C1q-immunoassays demonstrated increased levels of IgG (p = 0.01) and IgM (p = 0.0002) ICs in plasma derived from RA patients possessing anti-cyclic citrullinated peptide (CCP+) autoantibodies as compared with healthy controls. About one-half of the anti-CCP+ RA possessed circulating ICs containing fibrinogen (p = 0.0004). Fractionation of whole RA plasma revealed citrullinated fibrinogen in the high molecular weight fractions that contained ICs. Positive correlations were observed between fibrinogen-containing ICs and anti-citrullinated fibrinogen autoantibodies, anti-CCP antibody, rheumatoid factor and certain clinical characteristics. Immunohistochemical staining demonstrated co-localisation of fibrinogen, immunoglobulin and complement component C3 in RA pannus tissue. Mass spectrometry analysis of immune complexes immunoprecipitated from RA pannus tissue lysates demonstrated the presence of citrullinated fibrinogen.
Circulating ICs containing citrullinated fibrinogen are present in one-half of anti-CCP+ RA patients, and these ICs co-localise with C3 in the rheumatoid synovium suggesting that they contribute to synovitis in a subset of RA patients.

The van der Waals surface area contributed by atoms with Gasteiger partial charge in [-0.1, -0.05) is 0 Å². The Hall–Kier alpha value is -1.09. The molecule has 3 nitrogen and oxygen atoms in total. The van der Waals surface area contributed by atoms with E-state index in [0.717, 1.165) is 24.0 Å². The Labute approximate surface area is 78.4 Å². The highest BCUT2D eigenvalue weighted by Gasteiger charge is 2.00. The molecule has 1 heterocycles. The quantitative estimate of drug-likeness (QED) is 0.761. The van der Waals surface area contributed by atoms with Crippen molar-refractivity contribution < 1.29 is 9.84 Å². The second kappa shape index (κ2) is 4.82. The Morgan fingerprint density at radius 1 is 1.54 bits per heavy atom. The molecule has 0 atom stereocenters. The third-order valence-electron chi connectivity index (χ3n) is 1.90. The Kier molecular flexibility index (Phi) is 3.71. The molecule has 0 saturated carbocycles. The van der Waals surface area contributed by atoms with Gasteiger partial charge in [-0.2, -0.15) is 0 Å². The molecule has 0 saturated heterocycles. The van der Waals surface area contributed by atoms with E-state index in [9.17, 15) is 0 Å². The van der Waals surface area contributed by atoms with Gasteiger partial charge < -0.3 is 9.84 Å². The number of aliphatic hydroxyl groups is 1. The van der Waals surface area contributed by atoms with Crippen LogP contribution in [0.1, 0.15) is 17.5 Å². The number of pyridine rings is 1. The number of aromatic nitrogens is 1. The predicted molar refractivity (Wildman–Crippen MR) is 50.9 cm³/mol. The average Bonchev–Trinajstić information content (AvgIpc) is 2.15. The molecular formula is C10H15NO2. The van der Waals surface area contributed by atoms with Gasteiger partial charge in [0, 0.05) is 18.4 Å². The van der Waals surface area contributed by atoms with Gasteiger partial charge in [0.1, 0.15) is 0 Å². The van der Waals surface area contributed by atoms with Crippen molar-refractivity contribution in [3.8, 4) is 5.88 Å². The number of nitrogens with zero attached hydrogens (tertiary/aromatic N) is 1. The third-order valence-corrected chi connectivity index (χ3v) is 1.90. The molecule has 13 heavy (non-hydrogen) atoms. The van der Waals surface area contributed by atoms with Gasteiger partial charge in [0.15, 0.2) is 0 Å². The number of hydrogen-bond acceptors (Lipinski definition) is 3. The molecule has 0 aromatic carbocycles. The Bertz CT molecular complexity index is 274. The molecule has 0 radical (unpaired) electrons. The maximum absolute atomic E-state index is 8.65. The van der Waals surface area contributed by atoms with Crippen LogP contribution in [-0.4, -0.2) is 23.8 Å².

PMCID: PMC2575608  PMID: 18710572
21.  The use of citrullinated peptides and proteins for the diagnosis of rheumatoid arthritis 
The presence or absence of antibodies to citrullinated peptides/proteins (ACPA) is an important parameter that helps a clinician set a diagnosis of early rheumatoid arthritis and, hence, initiate treatment. There are several commercial tests available to measure ACPA levels, although it can be difficult to decide what the best test for a given clinical question is. We analyzed literature data in which the diagnostic and other properties of various ACPA tests are compared. The results show that for diagnostic purposes the CCP2 test has the highest specificity, the highest sensitivity in stratified studies and the highest positive predictive value. For the prediction of future joint destruction the CCP2, MCV, and CCP3 tests may be used. The ability to predict the likelihood of not achieving sustained disease-modifying antirheumatic drug-free remission was highest for the CCP2 test. Finally, the levels of anti-CCP2 and anti-CCP3 (and possibly anti-mutated citrullinated vimentin) in rheumatoid arthritis patients are not significantly influenced by TNFα blocking agents.